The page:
Neighbors of a milk processing plant in North Laurel who have been raising a stink over the operation hope the air will be cleared soon.
Foul odors from the Maryland-Virginia Milk Producers Cooperative plant have forced some to seal window and doors with towels and linen.
The smell also has led state officials to warn the plant's operators to solve the problem, or face fines.
"It really stinks," said Robert Souder, a 71-year-old resident of the Laurel area. "It actually makes you sick."
Added Kim Smith, who lives in the Leishear Village community across the street from the plant: "I can't have anybody over my house. It's embarrassing."
Wednesday night, operators of the 37-year-old plant -- part of a cooperative of 1,220 Maryland and Virginia dairy farmers -- asked neighbors to hold their noses a little longer while the machinery needed to eliminate the odors is installed.
Meeting with residents at Hammond Elementary School, plant operators said the odor has been unusually foul recently because of failed equipment at the plant's waste treatment center. They insisted that they are trying to correct the problem.
That was good enough for state Sen. Martin G. Madden, a Republican who represents the North Laurel area and who conducted Wednesday night's meeting. He called for another session between plant officials and residents in about eight weeks -- enough time, operators say, to install new equipment and make other adjustments to eliminate the smell.
"The milk plant has been around for a long time," Mr. Madden told a group of about 40 residents and plant and state officials at the Wednesday meeting. "They want to be a good neighbor."
The milk plant, on a 236-acre site off Leishear Road, between Gorman Road and Route 216, produces butter, condensed skim milk and nonfat dry milk. As many as 75 trucks a day -- each holding up to 5,500 gallons of milk -- deliver to the plant Monday through Friday. The number rises to as many as 100 trucks a day on weekends. The plant operates every day.
Waste usually is dumped in the Hammond Branch, a stream that flows into the Patuxent River, or sprayed over the milk plant's grassy fields. In recent months, operators said they have been producing a more solid waste substance they plan to give to farmers as fertilizer.
The odor problem began in July when a waste treatment plant air brush stopped working. The brush blows oxygen into a pool, helping bacteria break down the milk waste, a process that eliminates odors.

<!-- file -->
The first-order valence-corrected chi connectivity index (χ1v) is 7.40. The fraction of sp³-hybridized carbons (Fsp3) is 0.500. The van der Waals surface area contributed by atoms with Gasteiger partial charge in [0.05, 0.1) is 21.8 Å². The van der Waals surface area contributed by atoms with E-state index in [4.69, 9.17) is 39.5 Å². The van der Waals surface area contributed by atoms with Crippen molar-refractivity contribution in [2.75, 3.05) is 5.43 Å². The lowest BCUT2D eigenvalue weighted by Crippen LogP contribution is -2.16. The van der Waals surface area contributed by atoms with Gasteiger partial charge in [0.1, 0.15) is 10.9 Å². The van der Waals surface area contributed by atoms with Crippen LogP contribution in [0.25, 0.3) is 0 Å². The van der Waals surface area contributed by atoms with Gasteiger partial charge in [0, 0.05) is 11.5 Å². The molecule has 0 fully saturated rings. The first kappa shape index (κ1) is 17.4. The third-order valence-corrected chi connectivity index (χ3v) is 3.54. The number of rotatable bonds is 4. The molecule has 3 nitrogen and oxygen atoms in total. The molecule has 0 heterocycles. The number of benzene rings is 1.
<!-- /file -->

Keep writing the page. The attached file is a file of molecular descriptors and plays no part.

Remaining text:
A backup system didn't blow enough oxygen into the pool to stop odors.
At Wednesday's meeting, officials blamed the equipment problems on misinformation from consultants.
"They just wanted to sell us equipment," said William C. King, manager of the manufacturing division for the cooperative.
Mr. King told residents that it would take about three to five weeks to install the equipment the plant operators believe will fix the problem. "We do want to be a good neighbor," he said.
Added George Walgrove, general manager for the cooperative: "We're going to work on this until it's taken care of."
If the the odor problem isn't resolved soon, Maryland Department of the Environment (MDE) officials said, they will cite the cooperative for violating air pollution standards.
Fines start at $1,000 a day, said Dave Lyons, acting division chief for MDE's enforcement division. If the plant is taken to court over the violations, it could face $10,000 fines each day until the problem is fixed. And if the U.S. Environmental Protection Agency becomes involved, the plant could be fined $25,000 a day.
Mr. Lyons said MDE is negotiating a time limit for the milk plant to bring its operation into compliance, even if it means "rebuilding the whole plant."
The plant has never been cited for emission violations. Earlier this year, it was cited for operating a dry milk-making machine without a license, but plant officials applied for and received that license this summer.
Meanwhile, residents continue to deal with the odor.
Sandra Cronk, who lives in the nearby Canterbury Riding community, said she tried covering her windows with bath towels and blankets to keep the smell out of her house.
"It was terrible," Ms. Cronk said. "The blankets on the windows needed to be washed" because of the smell.